As they spent draft picks and money to build a war chest of bats, the Chicago Cubs always came back to the same thought: We'll find pitching. There was some cockiness to this, as there is to much of what the Cubs do, because the people who run the organization know they're good at their jobs and have seen their process manifest itself in diamond-encrusted rings.
Some of the arms would come through their checkbook. They tried for Masahiro Tanaka; they succeeded with Jon Lester. Others came through savvy: Getting Jason Hammel on the cheap not once but twice, nabbing Kyle Hendricks in a trade. And then there was the case of a tall, well-put-together right-hander who at age 27 looked to the rest of the world like little more than another pitching prospect who simply didn't pan out.
The Cubs saw something different in Jake Arrieta, and when they acquired him July 2, 2013, in exchange for free agent-to-be Scott Feldman, so began the two-year buildup to one of the finest stretches of pitching in history.
Arrieta, armed with a new cutter and simplified delivery, showcased himself in 2014 before cementing himself as one of the National League's finest pitchers in the first four months this season. Heading into August, Arrieta's 2.62 ERA ranked eighth among NL starters. His strikeout-to-walk ratio stood at well over 4 to 1. He was really, really good.
What happened over the past two months does not feel like legitimate baseball. It's like Arrieta is pitching from 55 feet, or throwing to a plate 24 inches wide, or facing batters with two-inch barrels. In the two highest-scoring months baseball has seen in more than five years …
1. Jake Arrieta isn't giving up runs. On Sunday night, Arrieta faced the Pittsburgh Pirates, the hottest team in baseball, winners of eight in a row, and limited them to one hit through seven innings. He struck out nine, didn't walk any and came out of the game only because the Cubs ground the Pirates into a 30-minute-long bottom of the seventh.
This was Arrieta's 18th consecutive quality start, though quality does not begin to describe what he has done over his past 11 starts: 82 1/3 innings, 39 hits, 14 walks, 82 strikeouts and an ERA of 0.44. That's four earned runs in 11 starts. That's eight starts without allowing an earned run. That's not even a hit every two innings.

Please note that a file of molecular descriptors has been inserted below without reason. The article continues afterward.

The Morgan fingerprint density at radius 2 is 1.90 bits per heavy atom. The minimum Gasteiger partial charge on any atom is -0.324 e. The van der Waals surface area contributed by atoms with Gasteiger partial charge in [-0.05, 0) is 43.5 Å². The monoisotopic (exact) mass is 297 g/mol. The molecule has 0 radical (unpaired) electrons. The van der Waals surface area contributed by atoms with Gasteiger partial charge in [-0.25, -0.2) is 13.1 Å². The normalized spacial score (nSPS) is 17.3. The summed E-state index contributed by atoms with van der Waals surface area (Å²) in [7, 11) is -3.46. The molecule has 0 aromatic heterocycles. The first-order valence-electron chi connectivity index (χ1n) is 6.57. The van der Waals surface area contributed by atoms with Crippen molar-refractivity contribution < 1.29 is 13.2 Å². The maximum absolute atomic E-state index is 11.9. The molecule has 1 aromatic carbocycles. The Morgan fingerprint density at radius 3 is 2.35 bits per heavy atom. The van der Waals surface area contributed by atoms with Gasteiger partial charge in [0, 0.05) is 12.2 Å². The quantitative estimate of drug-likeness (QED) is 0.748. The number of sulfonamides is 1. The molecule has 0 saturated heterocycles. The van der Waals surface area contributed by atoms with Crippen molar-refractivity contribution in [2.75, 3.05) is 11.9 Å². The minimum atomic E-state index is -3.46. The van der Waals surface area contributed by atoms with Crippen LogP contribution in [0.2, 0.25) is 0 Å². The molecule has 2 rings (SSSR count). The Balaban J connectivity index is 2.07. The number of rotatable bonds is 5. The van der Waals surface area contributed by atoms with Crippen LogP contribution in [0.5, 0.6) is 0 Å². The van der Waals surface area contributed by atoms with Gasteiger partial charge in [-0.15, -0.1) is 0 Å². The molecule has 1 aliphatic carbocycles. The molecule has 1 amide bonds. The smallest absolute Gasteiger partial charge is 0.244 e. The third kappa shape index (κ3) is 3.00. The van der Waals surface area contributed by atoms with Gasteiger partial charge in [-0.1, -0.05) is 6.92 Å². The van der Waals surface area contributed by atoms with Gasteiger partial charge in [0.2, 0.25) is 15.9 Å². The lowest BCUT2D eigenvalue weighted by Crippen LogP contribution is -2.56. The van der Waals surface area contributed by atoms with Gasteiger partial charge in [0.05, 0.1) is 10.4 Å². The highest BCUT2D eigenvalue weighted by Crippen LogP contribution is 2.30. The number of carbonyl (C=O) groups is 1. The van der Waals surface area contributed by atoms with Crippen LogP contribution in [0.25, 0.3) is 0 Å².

That's also the reason Arrieta pitched Sunday. His final start of the regular season – one that could help him win the NL Cy Young, should Zack Greinke falter this week – comes Friday, which gives him four days off until the NL wild-card game. The prospect of facing Arrieta again should frighten the Pirates, which makes their series starting Monday against the Cardinals so vital. Sweep it, and maybe, just maybe, they avoid Arrieta.
Nobody wants to face him today, not in a five- or seven-game series and especially not in a one-and-done game. It's the hitter's equivalent to what pitchers face when …
2. Bryce Harper is standing in the batter's box. As though his season weren't incredible enough already, as September winds down Harper's line this month is .390/.529/.870. This wasn't the cherry on top of an MVP season. It was the whole damn cherry tree.
Which makes everything that happened Sunday so confusing. Late in the game, Harper lifted a lazy fly ball to left field. His half-hearted run out of the batter's box looked bad and didn't befit someone who prides himself on hard-nosed play. That said, the very last person who needed to criticize him was Jonathan Papelbon, the would-be savior as the Washington Nationals' season took its first lap around the toilet bowl.